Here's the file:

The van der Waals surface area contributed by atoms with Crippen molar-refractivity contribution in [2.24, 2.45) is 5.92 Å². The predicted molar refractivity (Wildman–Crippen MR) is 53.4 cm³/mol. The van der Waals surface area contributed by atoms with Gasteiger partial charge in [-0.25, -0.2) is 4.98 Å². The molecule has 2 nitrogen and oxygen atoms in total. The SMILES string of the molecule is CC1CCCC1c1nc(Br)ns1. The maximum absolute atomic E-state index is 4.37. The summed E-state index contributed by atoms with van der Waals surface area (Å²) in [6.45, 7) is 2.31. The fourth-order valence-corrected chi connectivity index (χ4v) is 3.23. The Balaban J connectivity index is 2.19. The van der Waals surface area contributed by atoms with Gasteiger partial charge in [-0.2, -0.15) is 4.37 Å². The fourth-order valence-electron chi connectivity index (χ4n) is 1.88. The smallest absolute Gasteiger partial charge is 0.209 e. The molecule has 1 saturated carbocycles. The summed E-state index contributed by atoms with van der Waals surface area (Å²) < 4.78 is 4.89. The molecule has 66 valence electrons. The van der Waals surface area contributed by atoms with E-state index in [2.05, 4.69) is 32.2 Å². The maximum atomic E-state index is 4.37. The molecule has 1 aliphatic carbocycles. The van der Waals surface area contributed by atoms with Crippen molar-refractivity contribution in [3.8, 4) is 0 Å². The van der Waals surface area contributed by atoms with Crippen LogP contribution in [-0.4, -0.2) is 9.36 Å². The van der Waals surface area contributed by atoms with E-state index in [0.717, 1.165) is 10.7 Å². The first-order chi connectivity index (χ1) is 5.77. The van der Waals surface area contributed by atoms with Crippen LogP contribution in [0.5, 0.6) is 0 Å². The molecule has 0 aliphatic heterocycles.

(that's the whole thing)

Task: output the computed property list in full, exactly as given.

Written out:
The van der Waals surface area contributed by atoms with Crippen molar-refractivity contribution in [2.24, 2.45) is 5.92 Å². The predicted molar refractivity (Wildman–Crippen MR) is 53.4 cm³/mol. The van der Waals surface area contributed by atoms with Gasteiger partial charge in [-0.25, -0.2) is 4.98 Å². The molecule has 2 nitrogen and oxygen atoms in total. The SMILES string of the molecule is CC1CCCC1c1nc(Br)ns1. The maximum absolute atomic E-state index is 4.37. The summed E-state index contributed by atoms with van der Waals surface area (Å²) in [6.45, 7) is 2.31. The fourth-order valence-corrected chi connectivity index (χ4v) is 3.23. The Balaban J connectivity index is 2.19. The van der Waals surface area contributed by atoms with Gasteiger partial charge in [-0.2, -0.15) is 4.37 Å². The fourth-order valence-electron chi connectivity index (χ4n) is 1.88. The smallest absolute Gasteiger partial charge is 0.209 e. The molecule has 1 saturated carbocycles. The summed E-state index contributed by atoms with van der Waals surface area (Å²) < 4.78 is 4.89. The molecule has 66 valence electrons. The van der Waals surface area contributed by atoms with E-state index in [2.05, 4.69) is 32.2 Å². The maximum atomic E-state index is 4.37. The molecule has 1 aliphatic carbocycles. The van der Waals surface area contributed by atoms with Crippen molar-refractivity contribution in [3.8, 4) is 0 Å². The van der Waals surface area contributed by atoms with Crippen LogP contribution in [-0.4, -0.2) is 9.36 Å². The van der Waals surface area contributed by atoms with E-state index in [0.717, 1.165) is 10.7 Å². The first-order chi connectivity index (χ1) is 5.77. The van der Waals surface area contributed by atoms with Crippen LogP contribution in [0.5, 0.6) is 0 Å². The molecule has 0 aliphatic heterocycles.